ECW Weekender: Winchester’s Cemeteries

Winchester—an important city in the lower Shenandoah Valley—had been a region hub prior to the Civil War. During the conflict, it changed hands over seventy times, and three significant battles took place on the outskirts of town, including Third Winchester, on September 19, 1864.

The war took its toll on the community. Men and boys died in Confederate ranks, sometimes in their own hometown. The women and girls who remained in the town struggled to survive occupations and the resentment that resulted from their experiences. Due to its significant strategic location, the city was spared a major fire or destruction; both sides used Winchester as a hospital town, regularly taking over civic or religious buildings and sometimes private homes.

Sick and injured on Winchester’s battlegrounds or in hospitals died, creating a massive casualty difficulty for the community. Eventually in the post-war era, the Civil War dead buried the Winchester area were moved to two major locations: Winchester National Cemetery or Mount Hebron Cemetery. The National Cemetery honored the fallen Federal soldiers while the Confederates found a final resting place across the street in “Stonewall” Cemetery, a division of the large local cemetery, Mount Hebron Cemetery.

If you are driving through the Shenandoah Valley or spending a day in historic Winchester, consider taking some time to visiting these cemeteries to remember the fallen who fought on the fields surrounding this strategic city.

Winchester National Cemetery

401 National Avenue, Winchester, VA 22601

There are many monuments to explore in the cemetery, including the monument to the 114th New York Infantry which lost more than 60 percent of their strength while stopping Maj. Gen. John Gordon’s counterattack from the Second Woods during the Third Battle of Winchester. Farther on, stands the monument to the 34th Massachusetts Infantry; the bust on the monument is the regiment’s commander, Col. George Well who was killed during a skirmish a few days before the battle of Cedar Creek.

Mt. Hebron Cemetery

305 East Boscawen Street, Winchester, VA 22601

The cemetery is actually four cemeteries surrounded by one enclosure and the oldest section graves date from 1769. In 1844 the charter was granted by the General Assembly of Virginia in response to a petition by the people of Frederick County “to establish a public cemetery.” The Confederate dead are buried in “Stonewall” Cemetery, a portion of the larger graveyard. Here, buried near the cemetery road, rest the graves of Robert Johnston, Archibald Godwin, and George Patton. All three men fought at Third Winchester. Johnston was wounded and Godwin was killed. Patton was mortally wounded during the fight. Following the battle, he was taken to a house in Winchester owned by his cousin, Mary Williams, where he passed away on September 25. Patton was interred in the same grave as his brother, Tazewell, after the war. As a colonel of the 7th Virginia Infantry, Tazewell was killed in Pickett’s Charge at Gettysburg.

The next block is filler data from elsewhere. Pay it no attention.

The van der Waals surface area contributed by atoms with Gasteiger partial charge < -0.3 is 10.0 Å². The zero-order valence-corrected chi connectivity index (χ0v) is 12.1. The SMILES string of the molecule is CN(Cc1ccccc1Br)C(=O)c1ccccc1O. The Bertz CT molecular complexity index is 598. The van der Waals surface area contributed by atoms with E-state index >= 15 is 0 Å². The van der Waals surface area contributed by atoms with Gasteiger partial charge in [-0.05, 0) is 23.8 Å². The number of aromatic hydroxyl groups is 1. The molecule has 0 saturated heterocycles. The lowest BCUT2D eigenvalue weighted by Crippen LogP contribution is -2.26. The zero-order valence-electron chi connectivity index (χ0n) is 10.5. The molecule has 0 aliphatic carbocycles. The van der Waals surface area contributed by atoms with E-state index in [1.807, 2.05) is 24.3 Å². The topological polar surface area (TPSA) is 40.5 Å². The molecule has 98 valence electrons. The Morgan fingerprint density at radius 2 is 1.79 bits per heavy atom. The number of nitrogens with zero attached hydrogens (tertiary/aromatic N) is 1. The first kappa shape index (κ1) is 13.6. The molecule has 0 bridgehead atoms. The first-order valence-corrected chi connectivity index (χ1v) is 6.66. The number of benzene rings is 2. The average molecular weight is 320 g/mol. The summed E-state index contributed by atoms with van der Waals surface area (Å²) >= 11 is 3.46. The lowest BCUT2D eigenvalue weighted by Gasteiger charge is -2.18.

The cemetery notes were adapted from Tour Directions published in Daniel T. Davis and Phillip S. Greenwalt’s Bloody Autumn: The Shenandoah Valley Campaign of 1864 (Emerging Civil War Series)

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6 Responses to ECW Weekender: Winchester’s Cemeteries

  1. Bob Sorrell says:

    Country Music Legend Patsy Cline is also buried in Winchester.

  2. Douglas Pauly says:

    Daniel Morgan of Revolutionary War fame is buried there as well

  3. Todd Berkoff says:

    The National Cemetery is unique because it is one of the few places where one can see corps badges for the 8th Corps and 19th Corps on various monuments. Also, the monument to 6th Corps division commander David A. Russell killed at Third Winchester is particularly moving.

    Rev War General Daniel Morgan is buried in Mount Hebron Cemetery.

  4. Ben says:

    “During the conflict, it changed hands over seventy times…” This is remarkable! Is this a record for the war? Might this be a record for any city in any war?

  5. Donald W Smith says:

    Winchester is a lovely town; we lived there for seven years. The battlefields of Cedar Creek and Kernstown (Stonewall Jackson’s only defeat in the Valley Campaign) are a short drive from these cemeteries. And, Winchester itself is less than two hours’ drive from the metro D.C. area.

  6. Pingback: Week In Review: September 16-22, 2019 | Emerging Civil War

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